The world stopped for Beyoncé fans early Wednesday when the singer dropped her much-anticipated Netflix documentary alongside a surprise live album of her performance at last year’s Coachella Valley Music and Arts Festival.
The album and the documentary, both titled “Homecoming,” capture Bey’s history-making performance ―she was the first black woman to headline the festival ― in a nearly two-hour set heavily rooted in black Southern tradition as part of a glorious celebration of the culture of historically black colleges and universities.
The documentary takes fans behind the scenes of the performance, which featured some 100 dancers, a full marching band and special guests that included husband Jay-Z, sister Solange Knowles and former Destiny’s Child members Kelly Rowland and Michelle Williams.
“Homecoming” offers an intimate look at how Beyoncé prepared to headline the festival with candid footage of her family and professional life as the film “traces the emotional road from creative concept to cultural movement,” according to Netflix.
After the festival, Beyoncé announced plans to give $100,000 to four historically black schools as part of her new scholarship program.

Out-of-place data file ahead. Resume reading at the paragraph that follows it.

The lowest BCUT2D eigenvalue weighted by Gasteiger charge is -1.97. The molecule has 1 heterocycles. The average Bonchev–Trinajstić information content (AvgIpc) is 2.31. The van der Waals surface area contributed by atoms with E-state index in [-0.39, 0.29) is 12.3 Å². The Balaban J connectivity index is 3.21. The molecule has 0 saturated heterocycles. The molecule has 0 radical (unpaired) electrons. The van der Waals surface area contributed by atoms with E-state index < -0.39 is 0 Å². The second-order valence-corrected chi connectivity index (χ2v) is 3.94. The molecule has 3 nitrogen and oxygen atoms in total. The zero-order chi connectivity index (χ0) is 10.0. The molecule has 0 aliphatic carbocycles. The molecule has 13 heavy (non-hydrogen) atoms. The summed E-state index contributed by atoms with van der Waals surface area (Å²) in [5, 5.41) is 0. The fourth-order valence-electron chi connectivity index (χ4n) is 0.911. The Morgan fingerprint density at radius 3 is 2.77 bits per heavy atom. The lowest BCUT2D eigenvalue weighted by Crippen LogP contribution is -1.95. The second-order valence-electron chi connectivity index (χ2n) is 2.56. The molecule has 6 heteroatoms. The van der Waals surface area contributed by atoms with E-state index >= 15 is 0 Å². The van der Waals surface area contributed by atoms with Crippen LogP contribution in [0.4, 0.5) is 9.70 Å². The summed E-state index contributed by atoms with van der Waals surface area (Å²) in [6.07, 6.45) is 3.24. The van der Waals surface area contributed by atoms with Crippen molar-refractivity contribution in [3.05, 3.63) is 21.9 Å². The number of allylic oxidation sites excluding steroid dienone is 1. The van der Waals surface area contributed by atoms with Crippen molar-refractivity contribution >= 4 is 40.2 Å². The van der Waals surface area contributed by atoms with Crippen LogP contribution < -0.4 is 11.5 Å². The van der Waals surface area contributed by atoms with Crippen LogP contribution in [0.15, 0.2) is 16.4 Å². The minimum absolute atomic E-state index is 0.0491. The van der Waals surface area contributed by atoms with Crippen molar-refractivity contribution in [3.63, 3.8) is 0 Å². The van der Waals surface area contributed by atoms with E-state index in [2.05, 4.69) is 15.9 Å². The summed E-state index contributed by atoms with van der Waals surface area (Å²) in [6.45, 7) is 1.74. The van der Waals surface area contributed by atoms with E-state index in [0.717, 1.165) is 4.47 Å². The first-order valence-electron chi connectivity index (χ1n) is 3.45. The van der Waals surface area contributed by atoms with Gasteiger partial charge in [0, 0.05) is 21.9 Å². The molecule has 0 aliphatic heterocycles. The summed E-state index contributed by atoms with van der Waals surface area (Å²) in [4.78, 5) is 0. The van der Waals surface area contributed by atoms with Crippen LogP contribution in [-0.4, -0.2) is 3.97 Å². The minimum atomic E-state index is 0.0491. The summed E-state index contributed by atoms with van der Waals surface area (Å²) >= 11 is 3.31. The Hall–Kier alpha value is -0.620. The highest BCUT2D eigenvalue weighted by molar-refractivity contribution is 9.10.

Beyoncé was originally set to headline Coachella in 2017, but delayed her performance after she welcomed twins, Sir and Rumi.
“I would dance and go off to the trailer and breastfeed the babies, the days I could I would bring the children,” Beyonce recalled in the documentary.
Netflix had been teasing the documentary for weeks, but fans were completely unprepared for the 40-track album, which includes classic hits like “Crazy In Love,” “Say My Name” and “Single Ladies,” alongside new offerings that include “Lift Every Voice and Sing,” which is considered to be the black national anthem.
The double drop caught the Beyhive completely unprepared, keeping fans up way past their bedtimes and getting just about everybody into formation. Many praised their queen for blessing us with some new music.